Elijah and these two children are buried beside each other in the Rehoboth Methodist Church Cemetery in Barlow Mississippi." 
Vardeman, Elijah (I2690)
 
71 (Research):"Emmeline Clementine Blanchet Jones Sechrest Hedger Stephenson
There is very little known about Emma except that she was married several times and apparently had children by every husband. She was disowned by her parents at some point and left the area as my great-grandfather, Robert Curtly, was raised by his grandparents, Henri and Caroline Blanchet."

http://www.my-family-history.com/gallery-mom.htm 
Sechrest, Robert Curtley (I5454)
 
72 (Research):"January 3, 1907: Obituary
H.L.D. BLANCHETT, 80, follows T. J. GOUGE to the grave. Lived in adjoining neighborhoods for many years. Born at Battle Hill, New Jersey, September 26, 1826; first visit to Grant County June 3, 1841; died at his Blanchett Station home Thursday, December 27, 1906; buried in Williamstown Cemetery beside his wife Saturday, December 29, 1906; was born of French parentage; was a courtly, scholarly, and elegant gentleman, dispensing generous hospitality on his 2500 acre estate; was married about 1845 to Miss Jane COOLEY at West Milford, New Jersey; she died childless August 10, 1899; funeral at Blanchett Catholic Church; pall bearers listed; his nephews, L. T. and D. M. BLANCHETT, of Gallatin, was present as was a Covington niece."

"January 17, 1907:
The last will of H.L.D. BLANCHET was probated; he directs that his estate be converted to cash; leaves $1000 to Williamstown Cemetery co. and same to Father Bealer for the Catholic Church at Blanchett; 1/2 of the remainder of the estate goes to his sister, Miss Tise BLANCHET and the other 1/2 to the children of his other brothers and sisters."

"Souvenir Edition, The Williamstown Courier, Williamstown, Ky, May 30,
1901, reprinted September 19, 1981 by the Grant County KY Historical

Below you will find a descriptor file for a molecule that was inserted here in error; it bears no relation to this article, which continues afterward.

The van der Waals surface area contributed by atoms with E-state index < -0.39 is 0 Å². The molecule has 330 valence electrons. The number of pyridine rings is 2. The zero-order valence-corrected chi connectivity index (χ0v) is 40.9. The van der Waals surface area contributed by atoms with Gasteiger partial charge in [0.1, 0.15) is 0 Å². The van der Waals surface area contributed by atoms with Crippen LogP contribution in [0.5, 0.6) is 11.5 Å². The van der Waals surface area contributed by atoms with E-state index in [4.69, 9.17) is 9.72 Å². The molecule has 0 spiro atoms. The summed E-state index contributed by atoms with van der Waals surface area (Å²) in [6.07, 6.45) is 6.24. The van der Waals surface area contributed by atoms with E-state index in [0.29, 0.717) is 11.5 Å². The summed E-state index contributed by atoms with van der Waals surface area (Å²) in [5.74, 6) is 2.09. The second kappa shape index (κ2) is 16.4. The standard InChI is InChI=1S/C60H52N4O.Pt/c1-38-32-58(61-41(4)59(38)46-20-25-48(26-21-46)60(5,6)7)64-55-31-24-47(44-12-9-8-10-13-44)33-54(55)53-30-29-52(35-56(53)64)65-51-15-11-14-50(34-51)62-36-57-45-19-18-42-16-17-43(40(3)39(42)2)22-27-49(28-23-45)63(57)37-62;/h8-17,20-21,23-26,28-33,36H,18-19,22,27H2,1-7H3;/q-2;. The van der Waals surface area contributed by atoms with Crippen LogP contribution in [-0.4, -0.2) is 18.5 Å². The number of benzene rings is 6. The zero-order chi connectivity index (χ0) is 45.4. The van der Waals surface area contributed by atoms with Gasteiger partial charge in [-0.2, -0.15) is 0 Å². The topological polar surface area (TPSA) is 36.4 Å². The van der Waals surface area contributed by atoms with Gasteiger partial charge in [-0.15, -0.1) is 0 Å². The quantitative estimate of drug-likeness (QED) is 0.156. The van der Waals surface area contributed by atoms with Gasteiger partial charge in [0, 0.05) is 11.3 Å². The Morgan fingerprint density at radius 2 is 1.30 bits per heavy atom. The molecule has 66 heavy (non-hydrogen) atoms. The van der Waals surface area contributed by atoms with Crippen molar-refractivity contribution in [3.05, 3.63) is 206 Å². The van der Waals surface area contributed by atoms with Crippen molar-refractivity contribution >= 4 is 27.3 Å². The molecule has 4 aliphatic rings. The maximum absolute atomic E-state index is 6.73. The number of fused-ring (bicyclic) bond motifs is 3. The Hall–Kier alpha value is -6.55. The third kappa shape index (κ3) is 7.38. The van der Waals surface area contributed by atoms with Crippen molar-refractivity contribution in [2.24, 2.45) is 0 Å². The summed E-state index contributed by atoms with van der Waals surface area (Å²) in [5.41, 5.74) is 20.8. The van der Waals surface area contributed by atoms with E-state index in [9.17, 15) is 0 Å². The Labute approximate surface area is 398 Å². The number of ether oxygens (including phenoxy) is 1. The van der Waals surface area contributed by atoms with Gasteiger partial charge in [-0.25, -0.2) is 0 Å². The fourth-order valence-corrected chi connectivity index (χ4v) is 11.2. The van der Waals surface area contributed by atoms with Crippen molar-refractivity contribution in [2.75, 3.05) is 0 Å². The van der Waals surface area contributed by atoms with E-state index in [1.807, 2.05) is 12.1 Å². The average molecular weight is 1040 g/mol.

Society.

H. L. D. BLANCHETT. There are not many families in Grant County who are
of pure French descent, and possibly the most prominent is the subject
of this sketch. In the views of H. L. D. Blanchett there flows only
the purest French blood. He is a son of H. N. D. Blanchett and Miss
Henrietta Roux, and was born in Battle Hill, New Jersey, now called
Madeson, September 26, 1826, and grew to manhood on his father's farm.
His father was a large land owner, and even in that early day was
considered a very rich man. He gave his children every opportunity to
acquire an education. For many years the young man Blanchett studied
under a private tutor at his father's house, and later attended the
Academy and High School of his native town. He paid his first visit to
Kentucky June 3, 1841, and remained here three or four weeks looking
after some lands in the south end of this county in which his father
had acquired an interest by purchasing, with others, all the unsold
lands in the Phillips and Young patent. He arrived in Grant County on
this trip the day that Maythe and Crouch were hung by the Mob, and all
was excitement and turmoil at the time. After a short visit to his
kinsmen, who had already located in this part of the world, he returned
to his father's home in New Jersey. In 1847 he again came to Kentucky,
and was so well pleased with its rolling hills, magnificent forests and
abundant game, that he decided to locate in this state and make his
future home in the wilds of what was then almost an unbroken wilderness.
His brother had already preceded him, and built for himself a home in
the forest. His father deeded him a large tract of land near what is
Blanchett, in this county, and there he located, built his domicile,
and there he has been from that day until now. At that date everything
was in woods between Corinth and Williamstown. The old Dry Ridge state
road itself was but little better than a path, and there were only five
tenements and clearings between Corinth and Williamstown. Yet Grant
County has been established for more than twenty years. Mr. Blanchett
says that on his farm then consisting of about 2,500 acres, there was
the finest body of timber he ever saw grow out of the ground, and the
deer and game of all kinds were so plentiful that it was hardly fun to
hunt them. In fact he is of the opinion that the game--wild turkeys and
deer--was mainly instrumental in getting him to locate in Kentucky, and
especially in the hills of Grant County. He is now, and has been all
of his life, a keen sportsman, a fine shot, and his gun has brought to
the ground the best game of half a dozen states. Before coming to
Kentucky the second time he contracted a marriage with Miss Jane Cooley,
a descendant of Isaac P. Cooley and Elizabeth Brown of Holland Dutch
and English descent. They were married in West Milford, New Jersey.
They had no children, and his wife died August 10, 1899, and lies